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What is proof of permission and why do I need to provide it?

Contact Lists Updated on April 14, 2010
Proof of permission is some sort of record that tells us that your list is permission-based. By permission-based, we mean that every single person on your list has given you the green light – in one form or another – to email them.

To take things further, the contacts on your list must be from people who know, without question, that they’re giving you permission to email them. To put it bluntly, you can’t bury your permission request using a tiny pre-checked box or in any other inconspicuous way.

What counts as permission:

  • Weblogs Weblogs are electronic logs of data, usually from your Website’s host. These data logs show when a person visited your site, when they entered their contact info on your site, and what their email address is. These logs are incredibly valuable when you want to show permission.
  • Paper signup forms Paper signup forms are filled-out forms that list a person’s email address, name, and possibly other info, along with some sort of note or checked box that shows you have permission to email them. An example would be a sentence on a paper form that says "Can we email you updates on our new products?" with a checked box next to it.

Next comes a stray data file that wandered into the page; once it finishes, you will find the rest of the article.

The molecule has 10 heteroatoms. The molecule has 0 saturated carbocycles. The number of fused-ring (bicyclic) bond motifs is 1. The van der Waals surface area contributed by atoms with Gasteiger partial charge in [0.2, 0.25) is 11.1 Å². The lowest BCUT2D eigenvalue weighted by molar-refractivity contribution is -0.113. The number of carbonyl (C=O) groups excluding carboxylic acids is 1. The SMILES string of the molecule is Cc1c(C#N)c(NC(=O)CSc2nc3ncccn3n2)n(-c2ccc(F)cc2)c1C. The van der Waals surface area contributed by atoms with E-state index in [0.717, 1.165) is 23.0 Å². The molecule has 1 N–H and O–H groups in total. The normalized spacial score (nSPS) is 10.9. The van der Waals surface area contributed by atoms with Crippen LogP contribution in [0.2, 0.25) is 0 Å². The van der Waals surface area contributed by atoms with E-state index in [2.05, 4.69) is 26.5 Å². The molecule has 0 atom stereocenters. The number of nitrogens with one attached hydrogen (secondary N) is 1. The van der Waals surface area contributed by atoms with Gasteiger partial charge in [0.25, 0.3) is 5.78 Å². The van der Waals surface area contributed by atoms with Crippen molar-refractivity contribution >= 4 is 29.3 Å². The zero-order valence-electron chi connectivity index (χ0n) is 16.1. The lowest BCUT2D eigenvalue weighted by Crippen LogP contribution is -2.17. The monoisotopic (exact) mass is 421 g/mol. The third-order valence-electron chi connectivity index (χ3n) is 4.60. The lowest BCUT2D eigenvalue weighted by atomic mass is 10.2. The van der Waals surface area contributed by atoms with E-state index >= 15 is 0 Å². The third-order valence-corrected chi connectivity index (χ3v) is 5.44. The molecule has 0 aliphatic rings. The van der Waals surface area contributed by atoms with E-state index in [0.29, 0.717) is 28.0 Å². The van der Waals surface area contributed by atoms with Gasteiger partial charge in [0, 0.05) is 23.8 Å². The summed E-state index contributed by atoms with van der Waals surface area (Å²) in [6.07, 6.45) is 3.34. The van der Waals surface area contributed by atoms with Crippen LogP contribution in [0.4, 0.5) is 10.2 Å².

• Business cards Business cards are not always seen as permission-based proof, as they do not contain any data that shows the person gave you the go-ahead to email them. If you gathered a business card at a tradeshow – using a fishbowl is a common tactic – we may ask you for additional proof of permission (confirmed opt-in emails, for example).
What doesn’t count as permission
  • Verbal agreements Even if you claim that someone gave you a verbal okay to email them, we weren’t present during this exchange so we cannot count this as proof of permission.
  • Hidden permission agreements Like we stated above, if you’re hiding your permission agreement in some way – a tiny, pre-checked box after a transaction, for example – it does not count as permission.
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